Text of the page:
Files in this item
|(no description provided)|
|Title:||Laser Surface Alloying Low Carbon Steel Using Chromium and Nickel Powder Feed: Mechanisms, Microstructures, Properties and Models (Corrosion, Conduction, Mass Transfer)|
|Author(s):||Chande, Tushar Shashikant|
|Department / Program:||Metallurgy and Mining Engineering|
|Degree Granting Institution:||University of Illinois at Urbana-Champaign|
|Abstract:||The process of laser surface alloying was studied. The principal objectives were to use elemental powders or their mechanical mixtures to make surface alloys, evaluate alloy microstructure and properties, and develop mathematical models to interpret the observed results. A new powder feeding system was used to alloy AISI 1016 steel surfaces with chromium and chromium plus nickel. Samples were examined microstructurally, and their corrosion resistance and surface roughness were measured. A variable-property heat conduction model was developed to study process responses to changing processing conditions and material properties. A two-dimensional, transient, numerical model for mass transfer was used to simulate the process of alloy generation.
Alloys were made with up to 80 pct chromium and 58 pct chromium with 28 pct nickel, and alloying was generally uniform. Corrosion resistance of samples was comparable to that of AISI 304 stainless steel. Surface roughness decreased when beam diameter or traverse speed increased. A variety of refined microstructures were seen, including grain-boundary precipitates, high dislocation-density laths and amorphous iron-phosphorus alloys. Conduction model calculations showed that with onset of melting sensitivity to changes in surface reflectivity was reduced, that an increase in molten metal thermal conductivity increased melt pool aspect ratio, and that cooling rates increased as energy density in the pool decreased. An increase in the Beer Lambert absorption coefficient (beta) decreased depths of penetration. Changes in pool energy density were used to find an upperbound for (beta). Mass transfer calculations with uniform surface mass flux showed that the good mixing was determined by the pattern of fluid flow and that average solute contents increased linearly with increasing interaction time. Fine powders melted practically instantaneously when added to the melt pool.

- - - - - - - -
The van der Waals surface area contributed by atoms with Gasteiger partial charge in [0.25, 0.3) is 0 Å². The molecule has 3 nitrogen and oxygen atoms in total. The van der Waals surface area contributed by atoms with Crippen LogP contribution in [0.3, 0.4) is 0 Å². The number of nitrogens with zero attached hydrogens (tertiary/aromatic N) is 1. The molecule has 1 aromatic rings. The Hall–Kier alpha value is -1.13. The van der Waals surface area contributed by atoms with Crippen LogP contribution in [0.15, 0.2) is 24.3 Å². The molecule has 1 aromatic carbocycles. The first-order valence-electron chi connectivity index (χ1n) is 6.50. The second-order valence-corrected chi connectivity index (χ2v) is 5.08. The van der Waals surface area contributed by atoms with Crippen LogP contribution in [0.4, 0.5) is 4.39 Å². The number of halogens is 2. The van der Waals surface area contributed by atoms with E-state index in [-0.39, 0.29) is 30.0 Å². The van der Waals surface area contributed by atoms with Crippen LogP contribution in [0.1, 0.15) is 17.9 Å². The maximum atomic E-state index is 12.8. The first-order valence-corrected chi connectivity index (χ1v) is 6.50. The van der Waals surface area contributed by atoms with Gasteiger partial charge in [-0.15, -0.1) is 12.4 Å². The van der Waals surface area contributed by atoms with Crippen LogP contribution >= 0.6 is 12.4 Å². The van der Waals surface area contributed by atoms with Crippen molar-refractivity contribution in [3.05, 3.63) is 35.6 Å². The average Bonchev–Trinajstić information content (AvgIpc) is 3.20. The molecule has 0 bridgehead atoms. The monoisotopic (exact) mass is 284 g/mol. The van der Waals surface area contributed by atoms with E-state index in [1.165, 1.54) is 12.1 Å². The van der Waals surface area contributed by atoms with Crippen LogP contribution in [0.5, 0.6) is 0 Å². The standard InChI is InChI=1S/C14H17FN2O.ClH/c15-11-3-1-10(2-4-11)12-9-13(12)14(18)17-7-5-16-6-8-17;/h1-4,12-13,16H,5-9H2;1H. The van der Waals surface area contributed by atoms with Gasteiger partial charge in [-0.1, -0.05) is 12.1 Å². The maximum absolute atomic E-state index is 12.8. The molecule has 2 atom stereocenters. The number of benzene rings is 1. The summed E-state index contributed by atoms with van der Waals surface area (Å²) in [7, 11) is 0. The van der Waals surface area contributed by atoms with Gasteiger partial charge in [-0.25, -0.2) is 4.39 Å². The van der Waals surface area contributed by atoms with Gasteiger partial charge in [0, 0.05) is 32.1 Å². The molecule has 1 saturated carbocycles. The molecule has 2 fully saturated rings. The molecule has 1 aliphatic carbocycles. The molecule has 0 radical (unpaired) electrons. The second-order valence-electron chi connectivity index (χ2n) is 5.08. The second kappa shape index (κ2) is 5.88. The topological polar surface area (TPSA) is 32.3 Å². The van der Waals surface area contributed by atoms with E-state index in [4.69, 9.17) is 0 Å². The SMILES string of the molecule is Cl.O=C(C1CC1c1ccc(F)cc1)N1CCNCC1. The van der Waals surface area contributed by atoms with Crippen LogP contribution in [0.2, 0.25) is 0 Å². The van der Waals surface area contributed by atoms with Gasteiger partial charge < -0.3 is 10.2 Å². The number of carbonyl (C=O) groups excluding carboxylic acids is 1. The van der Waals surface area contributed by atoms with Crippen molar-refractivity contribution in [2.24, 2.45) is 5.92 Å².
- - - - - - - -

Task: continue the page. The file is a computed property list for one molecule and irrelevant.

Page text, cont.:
Thus, elemental powders or their mechanical mixtures could be used to reproducibly make highly alloyed surface layers with refined microstructures and useful properties. Mathematical models could be used to better interpret the results of laser surface alloying.
Thesis (Ph.D.)--University of Illinois at Urbana-Champaign, 1984.
|Date Available in IDEALS:||2014-12-16|
This item appears in the following Collection(s)
Dissertations and Theses - Metallurgy and Mining Engineering
Graduate Dissertations and Theses at Illinois
Graduate Theses and Dissertations at Illinois